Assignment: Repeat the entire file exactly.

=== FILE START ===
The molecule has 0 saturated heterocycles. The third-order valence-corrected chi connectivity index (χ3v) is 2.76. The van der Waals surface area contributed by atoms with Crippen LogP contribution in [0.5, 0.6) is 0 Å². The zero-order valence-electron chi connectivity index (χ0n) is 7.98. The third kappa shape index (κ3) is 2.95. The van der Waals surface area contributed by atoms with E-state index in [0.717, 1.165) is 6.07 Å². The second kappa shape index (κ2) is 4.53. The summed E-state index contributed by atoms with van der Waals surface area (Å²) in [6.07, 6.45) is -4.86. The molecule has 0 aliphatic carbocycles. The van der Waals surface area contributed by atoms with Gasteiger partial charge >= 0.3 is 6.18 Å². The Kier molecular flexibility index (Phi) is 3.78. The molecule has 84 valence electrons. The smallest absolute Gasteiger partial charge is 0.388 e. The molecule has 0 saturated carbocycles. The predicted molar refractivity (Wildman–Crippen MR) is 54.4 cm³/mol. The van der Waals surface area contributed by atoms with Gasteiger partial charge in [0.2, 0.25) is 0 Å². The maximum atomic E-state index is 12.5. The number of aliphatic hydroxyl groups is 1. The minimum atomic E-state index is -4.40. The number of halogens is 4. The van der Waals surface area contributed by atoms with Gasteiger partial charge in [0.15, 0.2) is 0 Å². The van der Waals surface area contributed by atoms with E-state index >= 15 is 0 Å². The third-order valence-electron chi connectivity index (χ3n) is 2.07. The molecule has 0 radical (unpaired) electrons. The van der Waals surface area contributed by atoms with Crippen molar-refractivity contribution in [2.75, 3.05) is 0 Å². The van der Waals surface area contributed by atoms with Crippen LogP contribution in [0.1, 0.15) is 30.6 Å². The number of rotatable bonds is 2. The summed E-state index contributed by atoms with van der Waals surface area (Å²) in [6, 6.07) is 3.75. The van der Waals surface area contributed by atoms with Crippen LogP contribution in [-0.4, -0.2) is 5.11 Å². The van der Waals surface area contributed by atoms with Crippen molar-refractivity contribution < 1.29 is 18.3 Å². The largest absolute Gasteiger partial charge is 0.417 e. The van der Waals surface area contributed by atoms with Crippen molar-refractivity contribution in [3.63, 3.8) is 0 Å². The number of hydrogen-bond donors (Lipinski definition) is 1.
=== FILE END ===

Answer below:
The molecule has 0 saturated heterocycles. The third-order valence-corrected chi connectivity index (χ3v) is 2.76. The van der Waals surface area contributed by atoms with Crippen LogP contribution in [0.5, 0.6) is 0 Å². The zero-order valence-electron chi connectivity index (χ0n) is 7.98. The third kappa shape index (κ3) is 2.95. The van der Waals surface area contributed by atoms with E-state index in [0.717, 1.165) is 6.07 Å². The second kappa shape index (κ2) is 4.53. The summed E-state index contributed by atoms with van der Waals surface area (Å²) in [6.07, 6.45) is -4.86. The molecule has 0 aliphatic carbocycles. The van der Waals surface area contributed by atoms with Gasteiger partial charge >= 0.3 is 6.18 Å². The Kier molecular flexibility index (Phi) is 3.78. The molecule has 84 valence electrons. The smallest absolute Gasteiger partial charge is 0.388 e. The molecule has 0 saturated carbocycles. The predicted molar refractivity (Wildman–Crippen MR) is 54.4 cm³/mol. The van der Waals surface area contributed by atoms with Gasteiger partial charge in [0.2, 0.25) is 0 Å². The maximum atomic E-state index is 12.5. The number of aliphatic hydroxyl groups is 1. The minimum atomic E-state index is -4.40. The number of halogens is 4. The van der Waals surface area contributed by atoms with Gasteiger partial charge in [0.15, 0.2) is 0 Å². The van der Waals surface area contributed by atoms with E-state index >= 15 is 0 Å². The third-order valence-electron chi connectivity index (χ3n) is 2.07. The molecule has 0 radical (unpaired) electrons. The van der Waals surface area contributed by atoms with Crippen molar-refractivity contribution in [2.75, 3.05) is 0 Å². The van der Waals surface area contributed by atoms with Crippen LogP contribution in [0.1, 0.15) is 30.6 Å². The number of rotatable bonds is 2. The summed E-state index contributed by atoms with van der Waals surface area (Å²) in [6, 6.07) is 3.75. The van der Waals surface area contributed by atoms with Crippen LogP contribution in [-0.4, -0.2) is 5.11 Å². The van der Waals surface area contributed by atoms with Crippen molar-refractivity contribution < 1.29 is 18.3 Å². The largest absolute Gasteiger partial charge is 0.417 e. The van der Waals surface area contributed by atoms with Crippen molar-refractivity contribution in [3.63, 3.8) is 0 Å². The number of hydrogen-bond donors (Lipinski definition) is 1.